By Taylor Williams
The growth story of Central Texas is compelling enough that commercial developers and investors are still aggressively targeting the region, even as costs of doing business hit the roof. In fact, both cities recently cracked the Top 10 on Urban Land Institute’s list of markets to watch in the organization’s Emerging Trends report for 2024.
To dispense with the bad and obvious, the region — loosely defined as the swath of land bookended by the Austin and San Antonio metro areas — is not exempt from wide-ranging industry headwinds. Newer trends like working from home, as well as entrenched issues like a shortage of affordable housing and crushing interest rates, impact deals and projects in high-growth markets perhaps even more harshly than their smaller counterparts. This is simply due to the principles of supply and demand.
Further, the region faces homegrown challenges stemming from a decade-plus of hyper-accelerated expansion, namely a skyrocketing cost of living and insufficient infrastructure to support demand from tenants and residents.
But the fundamentals of job and population growth remain so robust in Central Texas that buyers and builders, particularly within the industrial and multifamily spaces, can still invest and develop in this costly environment without real fear of compromising healthy long-term returns. That is a challenging premise to actualize when interest rates quintuple in less than two years and capital sources clamp down, but it’s also a story that has been selling itself in the region since long before the Federal Reserve declared war on inflation.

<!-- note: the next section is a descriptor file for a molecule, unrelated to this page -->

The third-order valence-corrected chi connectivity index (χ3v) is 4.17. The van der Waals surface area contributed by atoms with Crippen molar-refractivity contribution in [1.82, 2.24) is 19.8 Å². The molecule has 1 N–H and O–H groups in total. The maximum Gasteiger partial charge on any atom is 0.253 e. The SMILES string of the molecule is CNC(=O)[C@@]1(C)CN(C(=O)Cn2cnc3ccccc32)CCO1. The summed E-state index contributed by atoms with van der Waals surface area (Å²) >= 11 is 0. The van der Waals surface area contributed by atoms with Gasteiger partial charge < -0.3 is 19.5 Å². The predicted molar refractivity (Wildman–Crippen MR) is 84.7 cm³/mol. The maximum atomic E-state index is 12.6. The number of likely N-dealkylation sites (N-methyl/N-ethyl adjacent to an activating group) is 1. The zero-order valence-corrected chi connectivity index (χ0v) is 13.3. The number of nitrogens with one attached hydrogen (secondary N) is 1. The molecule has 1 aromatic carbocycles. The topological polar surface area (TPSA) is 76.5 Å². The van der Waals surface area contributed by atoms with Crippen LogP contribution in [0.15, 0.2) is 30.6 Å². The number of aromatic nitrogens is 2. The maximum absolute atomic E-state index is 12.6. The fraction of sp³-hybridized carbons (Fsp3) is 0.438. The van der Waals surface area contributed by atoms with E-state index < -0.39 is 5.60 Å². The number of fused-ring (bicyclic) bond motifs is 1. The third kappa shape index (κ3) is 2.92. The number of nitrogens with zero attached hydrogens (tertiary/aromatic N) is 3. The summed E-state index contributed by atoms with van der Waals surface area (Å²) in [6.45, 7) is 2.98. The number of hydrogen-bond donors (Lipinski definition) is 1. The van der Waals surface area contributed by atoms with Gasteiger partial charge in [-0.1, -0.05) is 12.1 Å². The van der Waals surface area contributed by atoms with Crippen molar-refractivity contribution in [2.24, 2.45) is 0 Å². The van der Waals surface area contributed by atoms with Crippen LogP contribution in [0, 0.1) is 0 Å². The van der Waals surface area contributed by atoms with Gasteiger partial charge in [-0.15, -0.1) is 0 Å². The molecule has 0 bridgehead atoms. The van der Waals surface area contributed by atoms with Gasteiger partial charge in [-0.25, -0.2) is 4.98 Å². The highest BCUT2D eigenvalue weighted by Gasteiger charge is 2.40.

The Austin Chamber of Commerce projects that the state capital MSA will have experienced a 27.8 percent population increase at the culmination of the 10-year period ending in 2030. In addition, a 2021 study by the Alamo Area Metropolitan Planning Commission found that the metro area of San Antonio — a regular placer on lists of top-growing markets over the last decade — will top 4 million people by 2050. The U.S. Census Bureau anticipates that by 2030, there will be somewhere between 6.5 million and 7 million people combined living in the two metro areas.
The Bureau of Labor Statistics reported that Austin’s unemployment rate in August was 3.9 percent, just a shade above the national average but actually up considerably from 3.1 percent at the beginning of the year. According to information from The Federal Reserve Bank of Dallas, San Antonio’s unemployment rate also spiked in 2023, jumping from 3.8 percent to 4.4 percent over the summer as layoffs rocked corporate America. Yet the city remains an attractive destination due to its affordability and economic diversity, marked by budding, recession-resistant industries like healthcare, insurance and cybersecurity.
The bottom line is that these cities — and the municipalities that lie between them — are still places that commercial developers and investors want to be. And given the aforementioned local trends and recent patterns of commercial growth and preference in general, industrial and multifamily have emerged as the biggest real estate beneficiaries of growth in Central Texas. This is especially applicable to the renowned I-35 and State Highway 130 corridors.
“A lot of multifamily buyers we talk to want to buy right now,” says Patton Jones, vice chairman of the multifamily capital markets division at Newmark’s Austin office. “They see Central Texas as one of the best places to be invested 10 years from now based on the quality of the employers, the amount of jobs that are coming and the amount of land that these companies have amassed.”